Like the similar evidence of Wilson's theorem, the method manipulates the presence of a nontrivial proportion. In Wilson's theory we manipulate the proportion $n \mapsto n^{-1}$ which exists as a result of the reality that ${\mathbb F}_p^*$ creates a team. Below we manipulate a representation via a line - a proportion that exists as a result of the straight nature of the trouble (which does not benefit nonlinear amounts, as an example $\sum n^2$). Proportions usually bring about classy evidence. One need to constantly seek natural proportions when first contemplating troubles.

Usually there are (Galois) concepts and also formulas for summation in shut kind , in example to the differential instance (Ritt, Kolchin, Risch et al.). A really wonderful determined intro can be located in the initial phase of Carsten Schneider's thesis Symbolic Summation in Difference Fields.

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2019-05-10 07:48:21
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Another "image evidence" I simply considered ... yet without an image, given that I can not attract :

Suppose you intend to build up all the integers from 1 to n. After that attract n rows on a board, placed 1 device in the first row, 2 in the 2nd, and more. If you attract an appropriate triangular of elevation and also size n to attempt and also have this form, you will certainly remove fifty percent of each device on the angled. So allow's add every one of these up ; you have n ^ 2/ 2 devices inside the triangular, and also you have actually n/2 joins removed on the angled (there are n squares on the angled, and also fifty percent of every one is removed). Including these offers n ^ 2/ 2+n/2 = n (n+1)/ 2.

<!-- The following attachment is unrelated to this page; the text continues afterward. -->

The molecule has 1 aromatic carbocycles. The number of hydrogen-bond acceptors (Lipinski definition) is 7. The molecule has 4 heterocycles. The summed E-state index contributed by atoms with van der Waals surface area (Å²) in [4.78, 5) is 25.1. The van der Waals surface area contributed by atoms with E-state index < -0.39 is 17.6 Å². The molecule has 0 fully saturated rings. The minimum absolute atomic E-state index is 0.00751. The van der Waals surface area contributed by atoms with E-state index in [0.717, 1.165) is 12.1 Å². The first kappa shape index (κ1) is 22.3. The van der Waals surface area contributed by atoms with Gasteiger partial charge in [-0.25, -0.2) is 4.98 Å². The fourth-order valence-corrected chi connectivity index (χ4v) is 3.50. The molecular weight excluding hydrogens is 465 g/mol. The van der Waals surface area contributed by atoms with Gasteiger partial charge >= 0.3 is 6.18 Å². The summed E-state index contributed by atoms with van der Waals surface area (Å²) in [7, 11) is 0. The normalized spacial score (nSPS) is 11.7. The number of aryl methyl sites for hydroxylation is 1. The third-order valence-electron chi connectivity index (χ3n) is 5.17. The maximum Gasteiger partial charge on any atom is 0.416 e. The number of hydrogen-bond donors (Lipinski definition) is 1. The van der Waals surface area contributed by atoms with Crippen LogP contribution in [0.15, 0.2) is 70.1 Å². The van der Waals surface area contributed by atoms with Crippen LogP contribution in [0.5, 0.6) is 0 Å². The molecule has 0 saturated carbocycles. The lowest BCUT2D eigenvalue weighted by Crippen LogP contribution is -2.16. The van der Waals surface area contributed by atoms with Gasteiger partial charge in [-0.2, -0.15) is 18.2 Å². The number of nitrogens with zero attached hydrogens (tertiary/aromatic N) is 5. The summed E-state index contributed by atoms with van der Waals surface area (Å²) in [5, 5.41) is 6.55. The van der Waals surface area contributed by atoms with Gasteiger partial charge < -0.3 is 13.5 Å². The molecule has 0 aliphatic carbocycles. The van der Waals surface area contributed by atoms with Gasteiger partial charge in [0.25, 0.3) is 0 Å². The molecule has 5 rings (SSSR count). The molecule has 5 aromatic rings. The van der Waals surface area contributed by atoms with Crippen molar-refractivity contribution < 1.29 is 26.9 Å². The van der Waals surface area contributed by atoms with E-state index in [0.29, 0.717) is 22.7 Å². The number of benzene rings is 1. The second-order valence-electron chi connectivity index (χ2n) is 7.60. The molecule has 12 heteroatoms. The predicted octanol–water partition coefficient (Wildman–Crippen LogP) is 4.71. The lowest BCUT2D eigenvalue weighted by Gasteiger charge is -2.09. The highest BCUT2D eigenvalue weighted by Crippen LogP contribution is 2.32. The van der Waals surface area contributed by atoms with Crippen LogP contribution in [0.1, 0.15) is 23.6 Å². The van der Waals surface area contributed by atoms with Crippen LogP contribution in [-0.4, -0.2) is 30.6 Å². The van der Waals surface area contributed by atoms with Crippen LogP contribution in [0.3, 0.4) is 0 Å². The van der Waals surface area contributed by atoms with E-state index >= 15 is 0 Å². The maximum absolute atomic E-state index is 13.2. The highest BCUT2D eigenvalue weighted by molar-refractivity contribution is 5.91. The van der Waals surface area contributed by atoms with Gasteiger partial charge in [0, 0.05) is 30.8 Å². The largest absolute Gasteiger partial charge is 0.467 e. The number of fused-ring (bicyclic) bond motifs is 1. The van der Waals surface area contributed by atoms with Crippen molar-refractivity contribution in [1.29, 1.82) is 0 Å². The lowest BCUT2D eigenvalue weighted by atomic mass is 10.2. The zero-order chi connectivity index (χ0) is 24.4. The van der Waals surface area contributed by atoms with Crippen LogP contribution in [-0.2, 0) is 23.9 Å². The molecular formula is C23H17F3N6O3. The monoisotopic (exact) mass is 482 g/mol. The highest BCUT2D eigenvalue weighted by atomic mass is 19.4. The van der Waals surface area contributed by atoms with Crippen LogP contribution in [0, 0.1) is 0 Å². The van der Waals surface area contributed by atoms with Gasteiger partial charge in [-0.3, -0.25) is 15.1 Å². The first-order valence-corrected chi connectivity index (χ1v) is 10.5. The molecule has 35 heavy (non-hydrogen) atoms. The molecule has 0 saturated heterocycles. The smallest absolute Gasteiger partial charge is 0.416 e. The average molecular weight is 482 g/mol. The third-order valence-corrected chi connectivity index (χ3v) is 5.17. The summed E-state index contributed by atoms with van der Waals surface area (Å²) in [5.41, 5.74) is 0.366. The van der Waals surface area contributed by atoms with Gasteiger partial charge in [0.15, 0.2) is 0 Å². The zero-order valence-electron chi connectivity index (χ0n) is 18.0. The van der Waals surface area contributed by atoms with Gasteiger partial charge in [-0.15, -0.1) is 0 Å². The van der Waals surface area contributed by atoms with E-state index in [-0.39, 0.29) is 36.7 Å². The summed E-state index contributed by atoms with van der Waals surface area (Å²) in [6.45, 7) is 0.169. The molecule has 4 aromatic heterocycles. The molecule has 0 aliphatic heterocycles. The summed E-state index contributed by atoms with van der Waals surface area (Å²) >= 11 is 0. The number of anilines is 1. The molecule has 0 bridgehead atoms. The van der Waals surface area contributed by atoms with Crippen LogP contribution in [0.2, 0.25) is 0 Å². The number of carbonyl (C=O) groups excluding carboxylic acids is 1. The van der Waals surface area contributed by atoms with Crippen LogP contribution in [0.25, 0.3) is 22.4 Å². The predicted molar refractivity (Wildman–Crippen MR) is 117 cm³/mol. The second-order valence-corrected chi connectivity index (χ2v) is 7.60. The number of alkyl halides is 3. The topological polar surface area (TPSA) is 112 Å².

If you attract it out it makes even more feeling, and also I assume it's geometrically a little bit extra uncomplicated than the various other image evidence.

(Side note : I have no suggestion just how to write mathematics on this website ... I'll go get in touch with the meta, I'm certain there's something there concerning it.)

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2019-05-10 07:29:15
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My favorite evidence is the one offered here on MathOverflow. I'm replicating the image below for very easy reference, yet complete debt mosts likely to Mariano Suárez-Alvarez for this solution.

Takes a little of considering it to see what's taking place, yet it's wonderful once you get it. Observe that if there are n rows of yellow discs, after that :

  1. there are a total amount of 1+2+...+n yellow discs ;
  2. every yellow disc represents an one-of-a-kind set of blue discs, and also the other way around ;
  3. there are ${n+1 \choose 2} = \frac 12 n(n+1)$ such sets.
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2019-05-10 06:31:54
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Let $$S = 1 + 2 + ... + (n-1) + n.$$ Write it in reverse : $S = n + (n-1) + ... + 2 + 1.$ Add both formulas, term by term ; each term is $n+1,$ so $$2S = (n+1) + (n+1) + ... + (n+1) = n(n+1).$$ Separate by 2 : $$S = \frac{n(n+1)}{2}$$.

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2019-05-10 06:07:37